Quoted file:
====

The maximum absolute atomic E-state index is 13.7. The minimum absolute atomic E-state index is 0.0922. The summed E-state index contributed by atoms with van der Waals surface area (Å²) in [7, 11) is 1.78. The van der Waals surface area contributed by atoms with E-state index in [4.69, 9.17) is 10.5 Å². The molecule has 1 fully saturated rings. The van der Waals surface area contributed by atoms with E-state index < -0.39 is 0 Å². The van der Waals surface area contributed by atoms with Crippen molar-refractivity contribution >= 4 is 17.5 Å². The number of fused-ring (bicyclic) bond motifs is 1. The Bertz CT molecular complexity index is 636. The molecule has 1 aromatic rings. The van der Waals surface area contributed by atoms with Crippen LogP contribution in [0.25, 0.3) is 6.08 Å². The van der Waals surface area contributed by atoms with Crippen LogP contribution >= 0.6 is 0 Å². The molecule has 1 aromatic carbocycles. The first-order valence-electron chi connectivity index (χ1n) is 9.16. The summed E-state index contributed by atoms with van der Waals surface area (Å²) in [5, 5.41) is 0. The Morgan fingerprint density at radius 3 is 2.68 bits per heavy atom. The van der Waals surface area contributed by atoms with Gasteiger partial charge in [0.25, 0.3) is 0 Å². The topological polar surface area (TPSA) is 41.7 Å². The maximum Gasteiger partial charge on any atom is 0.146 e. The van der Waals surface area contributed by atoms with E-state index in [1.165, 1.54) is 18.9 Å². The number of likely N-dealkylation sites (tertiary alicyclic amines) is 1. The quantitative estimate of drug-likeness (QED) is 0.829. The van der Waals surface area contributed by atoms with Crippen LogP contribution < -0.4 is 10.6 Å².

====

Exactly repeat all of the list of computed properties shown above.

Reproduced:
The maximum absolute atomic E-state index is 13.7. The minimum absolute atomic E-state index is 0.0922. The summed E-state index contributed by atoms with van der Waals surface area (Å²) in [7, 11) is 1.78. The van der Waals surface area contributed by atoms with E-state index in [4.69, 9.17) is 10.5 Å². The molecule has 1 fully saturated rings. The van der Waals surface area contributed by atoms with E-state index < -0.39 is 0 Å². The van der Waals surface area contributed by atoms with Crippen molar-refractivity contribution >= 4 is 17.5 Å². The number of fused-ring (bicyclic) bond motifs is 1. The Bertz CT molecular complexity index is 636. The molecule has 1 aromatic rings. The van der Waals surface area contributed by atoms with Crippen LogP contribution in [0.25, 0.3) is 6.08 Å². The van der Waals surface area contributed by atoms with Crippen LogP contribution >= 0.6 is 0 Å². The molecule has 1 aromatic carbocycles. The first-order valence-electron chi connectivity index (χ1n) is 9.16. The summed E-state index contributed by atoms with van der Waals surface area (Å²) in [5, 5.41) is 0. The Morgan fingerprint density at radius 3 is 2.68 bits per heavy atom. The van der Waals surface area contributed by atoms with Gasteiger partial charge in [0.25, 0.3) is 0 Å². The topological polar surface area (TPSA) is 41.7 Å². The maximum Gasteiger partial charge on any atom is 0.146 e. The van der Waals surface area contributed by atoms with E-state index in [1.165, 1.54) is 18.9 Å². The number of likely N-dealkylation sites (tertiary alicyclic amines) is 1. The quantitative estimate of drug-likeness (QED) is 0.829. The van der Waals surface area contributed by atoms with Crippen LogP contribution < -0.4 is 10.6 Å².